ABDUCTION: DEFENCE OF GRAVE RISK OF HARM (ARTICLE 13(B) 1980 HAGUE CONVENTION) FAILS
Date posted: 18 October 2017
Family Partner, Amna Khaliq considers this recent case which looked at how courts apply ‘grave risk’ arguments in child abduction cases.
The recent case HVK and others (Abduction: Undertaking) [2017 EWHC 1141] FAM heard by Justice McDonald on 11th May 2017 considered the defence of grave risk as set out in Article 13 B of the 1980 Hague Convention.
In this instance, the mother abducted her two children aged 10 and 9 by wrongfully retaining them after having been given limited permission to bring them to England and Wales from Hawaii.
The father sought their return and the mother was made subject to an arrest warrant by the US Federal Authorities. The mother argued that the children were at grave risk and would face an intolerable situation if they were returned, furthermore the children both objected to such a return.
The court was asked to consider whether even at the highest risk of grave risk of harm or otherwise placing the children in an intolerable situation was such that the protective measures offered by the father and available in the US were insufficient to protect the children and prevent the risk becoming manifest upon the children’s return to the jurisdiction.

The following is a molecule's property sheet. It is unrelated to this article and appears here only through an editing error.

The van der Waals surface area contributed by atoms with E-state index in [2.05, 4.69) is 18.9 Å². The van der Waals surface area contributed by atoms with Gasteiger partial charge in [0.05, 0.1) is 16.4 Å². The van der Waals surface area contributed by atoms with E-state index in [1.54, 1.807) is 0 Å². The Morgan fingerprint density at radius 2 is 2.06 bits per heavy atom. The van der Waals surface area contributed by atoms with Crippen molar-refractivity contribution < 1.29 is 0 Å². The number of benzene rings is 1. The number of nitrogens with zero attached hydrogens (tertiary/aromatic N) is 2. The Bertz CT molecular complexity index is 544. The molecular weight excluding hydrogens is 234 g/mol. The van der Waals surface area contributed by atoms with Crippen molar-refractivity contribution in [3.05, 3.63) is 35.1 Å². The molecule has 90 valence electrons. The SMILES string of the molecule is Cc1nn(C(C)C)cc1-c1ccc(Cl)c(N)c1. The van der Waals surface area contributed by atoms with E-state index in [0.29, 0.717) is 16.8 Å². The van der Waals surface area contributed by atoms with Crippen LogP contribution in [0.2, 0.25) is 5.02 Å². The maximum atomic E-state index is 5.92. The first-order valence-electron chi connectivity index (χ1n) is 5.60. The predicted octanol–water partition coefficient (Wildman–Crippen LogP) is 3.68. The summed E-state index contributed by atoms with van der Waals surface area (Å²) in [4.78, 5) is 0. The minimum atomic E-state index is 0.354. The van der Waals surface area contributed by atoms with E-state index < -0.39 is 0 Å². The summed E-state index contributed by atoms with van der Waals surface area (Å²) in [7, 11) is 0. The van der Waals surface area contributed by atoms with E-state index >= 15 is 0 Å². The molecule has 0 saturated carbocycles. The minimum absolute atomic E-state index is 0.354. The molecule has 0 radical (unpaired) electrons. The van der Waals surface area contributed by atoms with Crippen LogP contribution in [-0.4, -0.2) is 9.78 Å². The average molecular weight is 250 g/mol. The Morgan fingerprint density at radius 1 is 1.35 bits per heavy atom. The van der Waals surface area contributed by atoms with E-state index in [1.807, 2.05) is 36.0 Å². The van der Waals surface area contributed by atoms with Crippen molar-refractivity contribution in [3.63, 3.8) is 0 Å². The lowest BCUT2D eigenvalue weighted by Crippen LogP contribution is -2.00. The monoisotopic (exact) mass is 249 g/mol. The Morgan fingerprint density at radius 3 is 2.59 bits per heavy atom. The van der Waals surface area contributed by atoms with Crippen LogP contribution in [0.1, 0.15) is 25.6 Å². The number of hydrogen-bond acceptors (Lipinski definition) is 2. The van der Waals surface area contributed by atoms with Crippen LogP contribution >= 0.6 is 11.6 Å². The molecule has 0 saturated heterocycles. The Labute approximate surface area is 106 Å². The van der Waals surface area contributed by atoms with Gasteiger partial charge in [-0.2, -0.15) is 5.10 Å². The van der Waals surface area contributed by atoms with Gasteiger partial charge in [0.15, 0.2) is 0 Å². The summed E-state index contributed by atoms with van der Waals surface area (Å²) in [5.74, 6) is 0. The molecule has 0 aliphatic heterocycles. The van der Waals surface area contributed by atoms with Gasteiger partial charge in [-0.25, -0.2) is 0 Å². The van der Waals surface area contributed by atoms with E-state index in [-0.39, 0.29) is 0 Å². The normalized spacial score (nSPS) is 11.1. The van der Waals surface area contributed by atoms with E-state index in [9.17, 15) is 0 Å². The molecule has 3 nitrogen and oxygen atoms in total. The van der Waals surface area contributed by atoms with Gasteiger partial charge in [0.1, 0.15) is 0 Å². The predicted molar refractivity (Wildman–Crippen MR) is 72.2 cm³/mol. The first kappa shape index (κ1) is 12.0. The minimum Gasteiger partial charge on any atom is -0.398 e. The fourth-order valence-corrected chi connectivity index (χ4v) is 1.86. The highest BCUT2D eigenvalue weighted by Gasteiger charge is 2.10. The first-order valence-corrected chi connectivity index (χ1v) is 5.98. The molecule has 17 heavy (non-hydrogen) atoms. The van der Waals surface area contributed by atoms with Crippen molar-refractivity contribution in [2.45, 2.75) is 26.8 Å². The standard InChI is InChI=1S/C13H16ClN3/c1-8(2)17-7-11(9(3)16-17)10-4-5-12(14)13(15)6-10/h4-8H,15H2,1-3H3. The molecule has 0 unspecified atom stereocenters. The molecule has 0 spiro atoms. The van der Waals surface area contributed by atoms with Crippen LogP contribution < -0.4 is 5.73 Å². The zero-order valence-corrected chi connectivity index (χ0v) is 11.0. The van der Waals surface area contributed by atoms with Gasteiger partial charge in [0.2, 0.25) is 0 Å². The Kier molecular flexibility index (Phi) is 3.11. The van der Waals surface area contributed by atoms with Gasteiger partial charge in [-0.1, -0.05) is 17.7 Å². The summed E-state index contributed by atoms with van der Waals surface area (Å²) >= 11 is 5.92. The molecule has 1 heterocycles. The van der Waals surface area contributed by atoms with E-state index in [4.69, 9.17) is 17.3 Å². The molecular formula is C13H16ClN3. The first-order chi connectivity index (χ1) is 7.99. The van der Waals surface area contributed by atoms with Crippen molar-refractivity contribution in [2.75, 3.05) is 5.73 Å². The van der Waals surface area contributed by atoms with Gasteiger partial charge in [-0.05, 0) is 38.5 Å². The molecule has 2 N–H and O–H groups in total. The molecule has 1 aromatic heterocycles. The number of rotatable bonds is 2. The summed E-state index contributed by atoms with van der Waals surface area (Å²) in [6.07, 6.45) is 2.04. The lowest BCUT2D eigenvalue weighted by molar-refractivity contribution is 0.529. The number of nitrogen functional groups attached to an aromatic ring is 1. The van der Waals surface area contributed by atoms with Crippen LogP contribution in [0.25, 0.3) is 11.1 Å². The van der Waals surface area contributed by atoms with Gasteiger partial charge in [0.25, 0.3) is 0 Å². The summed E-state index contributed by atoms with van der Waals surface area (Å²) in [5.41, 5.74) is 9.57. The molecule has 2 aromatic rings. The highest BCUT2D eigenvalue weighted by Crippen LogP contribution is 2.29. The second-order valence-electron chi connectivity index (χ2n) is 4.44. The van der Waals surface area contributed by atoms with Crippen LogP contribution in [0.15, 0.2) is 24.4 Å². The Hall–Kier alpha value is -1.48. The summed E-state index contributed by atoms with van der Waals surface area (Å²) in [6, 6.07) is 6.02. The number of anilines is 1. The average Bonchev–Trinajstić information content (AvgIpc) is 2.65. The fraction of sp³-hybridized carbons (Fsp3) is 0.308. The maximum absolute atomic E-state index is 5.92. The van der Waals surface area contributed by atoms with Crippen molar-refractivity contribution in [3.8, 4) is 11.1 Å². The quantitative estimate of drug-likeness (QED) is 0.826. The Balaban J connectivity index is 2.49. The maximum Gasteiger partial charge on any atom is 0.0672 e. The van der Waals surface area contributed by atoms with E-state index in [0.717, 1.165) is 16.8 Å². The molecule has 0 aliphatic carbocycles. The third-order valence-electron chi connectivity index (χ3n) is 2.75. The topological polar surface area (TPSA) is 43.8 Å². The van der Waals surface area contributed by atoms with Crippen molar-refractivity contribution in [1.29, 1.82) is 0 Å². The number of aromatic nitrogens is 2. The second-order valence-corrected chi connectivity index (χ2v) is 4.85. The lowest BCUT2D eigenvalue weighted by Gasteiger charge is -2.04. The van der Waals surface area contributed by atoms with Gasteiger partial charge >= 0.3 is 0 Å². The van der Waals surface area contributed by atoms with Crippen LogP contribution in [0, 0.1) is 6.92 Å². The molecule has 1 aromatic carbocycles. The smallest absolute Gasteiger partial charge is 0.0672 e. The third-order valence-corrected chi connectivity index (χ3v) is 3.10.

The Judge held that the protective measures offered by the father and available in the US was sufficient to protect the children. The Judge also commented that a parent who chooses to abduct a child must expect to be the subject of arrest and prosecution, which is simply one of the proper consequences of a parent who unwisely takes the law into his own hands rather than seeking relief through the courts.
The Judge also considered the children’s views and their objections within Article 13 of The Hague Abduction convention and the children were of an age and understanding which was appropriate to take account of their views. However, the Judge found that both their objections were not determinative and were heavily outweighed by other welfare considerations.
In summary, this case is a reminder that where children have been abducted, particularly from Hague Convention countries, if there are protective measures in place in that country it is highly unlikely that the defence of grave harm CAN be established. Furthermore, where the children are old enough the courts will consider their views but these will not outweigh other welfare considerations.